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January 5, 2018

Make Good Health Choices in The New Year

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Resolve to Eat Healthier, Increase Exercise in 2018

In the new year, tradition dictates we take a moment to make resolutions. Interestingly, it seems that many times these resolutions focus on ways to improve our health. Despite all the technological advances in health care, health is still greatly impacted by our lifestyle and the choices we make.

Healthcare experts often talk about how certain choices we make are linked to premature death or preventable deaths. Experts at the CDC report that as many as 40 percent of deaths are premature or preventable.

Heart disease, some cancers, stroke, lung disease, infections and unintentional injuries are the leading causes of premature and preventable death. It is felt that these problems are greatly influenced by lifestyle and health related choices. There are several lifestyle changes that can be implemented as New Year resolutions that can improve a person’s chances of living longer and healthier.

Smoking and tobacco use remains the No. 1 risk factor for heart disease, stroke, lung disease and certain cancers. If you smoke, quitting is the best resolution you can make. Healthy eating is another resolution that can greatly improve health. Diet is related to diabetes and obesity and these factors are related to heart disease and even some cancers. Some specific ways to improve the diet would be to eat 2 ½ cups of fruits and vegetables daily, cut back on processed meats (like bacon, sausage, hot dogs, etc.), decrease sweets, decrease foods with simple sugars and increase whole grains. Even concentrating on just one of these suggestions can be helpful.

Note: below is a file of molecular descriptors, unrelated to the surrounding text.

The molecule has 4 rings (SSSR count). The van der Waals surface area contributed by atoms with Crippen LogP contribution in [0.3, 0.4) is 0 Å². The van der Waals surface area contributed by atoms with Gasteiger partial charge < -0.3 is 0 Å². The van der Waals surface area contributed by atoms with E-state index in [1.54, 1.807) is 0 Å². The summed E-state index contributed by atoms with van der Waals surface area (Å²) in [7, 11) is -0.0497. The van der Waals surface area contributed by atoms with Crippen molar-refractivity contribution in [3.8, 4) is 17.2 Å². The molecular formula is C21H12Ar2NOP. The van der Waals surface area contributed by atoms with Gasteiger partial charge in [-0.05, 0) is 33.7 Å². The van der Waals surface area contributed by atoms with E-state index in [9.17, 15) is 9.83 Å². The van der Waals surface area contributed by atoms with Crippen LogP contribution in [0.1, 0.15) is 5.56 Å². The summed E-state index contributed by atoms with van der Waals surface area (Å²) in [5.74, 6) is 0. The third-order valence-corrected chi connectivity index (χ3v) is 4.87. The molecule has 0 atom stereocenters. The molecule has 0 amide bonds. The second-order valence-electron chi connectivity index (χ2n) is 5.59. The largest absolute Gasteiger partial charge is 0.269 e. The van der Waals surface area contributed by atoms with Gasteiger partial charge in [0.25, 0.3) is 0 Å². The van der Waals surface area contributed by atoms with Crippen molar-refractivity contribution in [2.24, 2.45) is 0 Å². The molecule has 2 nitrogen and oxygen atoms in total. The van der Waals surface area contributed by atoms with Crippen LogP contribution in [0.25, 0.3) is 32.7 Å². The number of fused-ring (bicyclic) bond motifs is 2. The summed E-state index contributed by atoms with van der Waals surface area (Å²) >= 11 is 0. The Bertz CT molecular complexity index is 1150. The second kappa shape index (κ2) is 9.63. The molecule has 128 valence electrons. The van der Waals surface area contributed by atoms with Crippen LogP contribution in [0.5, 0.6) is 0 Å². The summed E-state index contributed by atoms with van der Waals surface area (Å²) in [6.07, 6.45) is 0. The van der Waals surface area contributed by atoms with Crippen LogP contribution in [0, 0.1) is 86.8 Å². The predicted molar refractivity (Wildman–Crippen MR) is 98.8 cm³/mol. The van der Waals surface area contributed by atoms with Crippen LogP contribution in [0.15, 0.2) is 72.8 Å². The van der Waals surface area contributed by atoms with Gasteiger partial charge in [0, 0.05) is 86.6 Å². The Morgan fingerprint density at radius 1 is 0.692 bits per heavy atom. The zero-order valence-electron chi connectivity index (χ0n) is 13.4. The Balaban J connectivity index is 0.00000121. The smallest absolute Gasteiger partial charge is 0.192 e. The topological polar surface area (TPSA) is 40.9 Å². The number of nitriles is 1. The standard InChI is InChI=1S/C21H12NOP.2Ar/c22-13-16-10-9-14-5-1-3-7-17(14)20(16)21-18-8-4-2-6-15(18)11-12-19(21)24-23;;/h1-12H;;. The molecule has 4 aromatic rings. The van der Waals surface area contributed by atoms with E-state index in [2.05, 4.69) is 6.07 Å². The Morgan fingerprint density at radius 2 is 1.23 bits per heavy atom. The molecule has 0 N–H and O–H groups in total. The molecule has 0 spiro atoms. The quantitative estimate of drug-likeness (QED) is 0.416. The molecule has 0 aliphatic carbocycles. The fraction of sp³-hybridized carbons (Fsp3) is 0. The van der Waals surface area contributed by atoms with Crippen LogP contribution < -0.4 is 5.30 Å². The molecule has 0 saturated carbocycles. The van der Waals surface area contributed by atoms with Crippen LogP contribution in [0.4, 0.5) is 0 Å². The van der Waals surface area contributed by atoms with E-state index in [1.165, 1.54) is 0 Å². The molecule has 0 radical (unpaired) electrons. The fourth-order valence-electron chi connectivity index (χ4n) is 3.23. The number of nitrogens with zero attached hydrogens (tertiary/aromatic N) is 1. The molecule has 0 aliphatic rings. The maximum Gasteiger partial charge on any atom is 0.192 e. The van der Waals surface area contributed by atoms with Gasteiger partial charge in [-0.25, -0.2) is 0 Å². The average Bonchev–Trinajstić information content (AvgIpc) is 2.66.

Making a resolution to increase activity is another good strategy to improve health. The CDC advises at least 150 minutes of moderate activity (like brisk walking) or 75 minutes of vigorous activity (jogging, swimming, tennis, etc.) a week. 

Alcohol and drug use are factors associated with premature or preventable deaths. Making the choice to avoid illegal drugs completely and, if alcohol is consumed, to limit to the equivalent of 2 ounces (one ounce equals one can of beer, one serving of wine, or one shot of liquor) would be a good goal.

Some accidental deaths can be prevented by taking certain safety precautions. Seat belts save lives. So if you don’t routinely wear one, resolving to buckle up could be life saving. Wearing helmets while riding motorcycles or pedal bikes can prevent serious head injuries. Falls can be fatal, especially in the elderly. Resolving to keep clutter picked up in the house, getting rid of throw rugs, turning on lights at night when getting out of bed and using a walker or cane can help prevent falls. Also, exercise programs can improve strength and balance to help prevent falls.

Getting an immunization is not necessarily a change in life style, but immunizations can prevent infections that can be fatal. So, resolving to get recommended immunizations for you and your children is a strategy to avoid preventable deaths.

People tend to be more successful with following through on resolutions if they are specific, a limited number and if done with someone else or communicated to others who can help support those efforts to make changes. Make good lifestyle choices to stay healthy my friends. Happy New Year!

Michael Shattuck, MD, is an emergency physician at ThedaCare Medical Center-Berlin.